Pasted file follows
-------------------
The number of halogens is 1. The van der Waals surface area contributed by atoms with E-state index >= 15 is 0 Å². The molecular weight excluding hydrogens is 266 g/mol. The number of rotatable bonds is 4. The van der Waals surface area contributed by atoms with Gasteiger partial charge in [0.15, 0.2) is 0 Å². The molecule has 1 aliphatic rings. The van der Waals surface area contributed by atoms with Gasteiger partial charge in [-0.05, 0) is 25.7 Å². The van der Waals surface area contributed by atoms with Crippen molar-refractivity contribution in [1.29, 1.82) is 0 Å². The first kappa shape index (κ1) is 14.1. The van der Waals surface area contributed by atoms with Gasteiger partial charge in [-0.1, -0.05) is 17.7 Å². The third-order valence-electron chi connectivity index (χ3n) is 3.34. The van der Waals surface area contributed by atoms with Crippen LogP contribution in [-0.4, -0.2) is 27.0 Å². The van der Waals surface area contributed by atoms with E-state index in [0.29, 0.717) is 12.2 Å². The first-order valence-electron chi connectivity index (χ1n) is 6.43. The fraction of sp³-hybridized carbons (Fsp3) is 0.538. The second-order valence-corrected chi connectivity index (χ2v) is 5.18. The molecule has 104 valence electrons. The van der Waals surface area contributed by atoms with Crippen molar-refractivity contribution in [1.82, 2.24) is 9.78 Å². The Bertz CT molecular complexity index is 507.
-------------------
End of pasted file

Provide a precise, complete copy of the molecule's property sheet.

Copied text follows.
The number of halogens is 1. The van der Waals surface area contributed by atoms with E-state index >= 15 is 0 Å². The molecular weight excluding hydrogens is 266 g/mol. The number of rotatable bonds is 4. The van der Waals surface area contributed by atoms with Gasteiger partial charge in [0.15, 0.2) is 0 Å². The molecule has 1 aliphatic rings. The van der Waals surface area contributed by atoms with Gasteiger partial charge in [-0.05, 0) is 25.7 Å². The van der Waals surface area contributed by atoms with Crippen molar-refractivity contribution in [1.29, 1.82) is 0 Å². The first kappa shape index (κ1) is 14.1. The van der Waals surface area contributed by atoms with Gasteiger partial charge in [-0.1, -0.05) is 17.7 Å². The third-order valence-electron chi connectivity index (χ3n) is 3.34. The van der Waals surface area contributed by atoms with Crippen LogP contribution in [-0.4, -0.2) is 27.0 Å². The van der Waals surface area contributed by atoms with E-state index in [0.29, 0.717) is 12.2 Å². The first-order valence-electron chi connectivity index (χ1n) is 6.43. The fraction of sp³-hybridized carbons (Fsp3) is 0.538. The second-order valence-corrected chi connectivity index (χ2v) is 5.18. The molecule has 104 valence electrons. The van der Waals surface area contributed by atoms with Crippen molar-refractivity contribution in [1.82, 2.24) is 9.78 Å². The Bertz CT molecular complexity index is 507.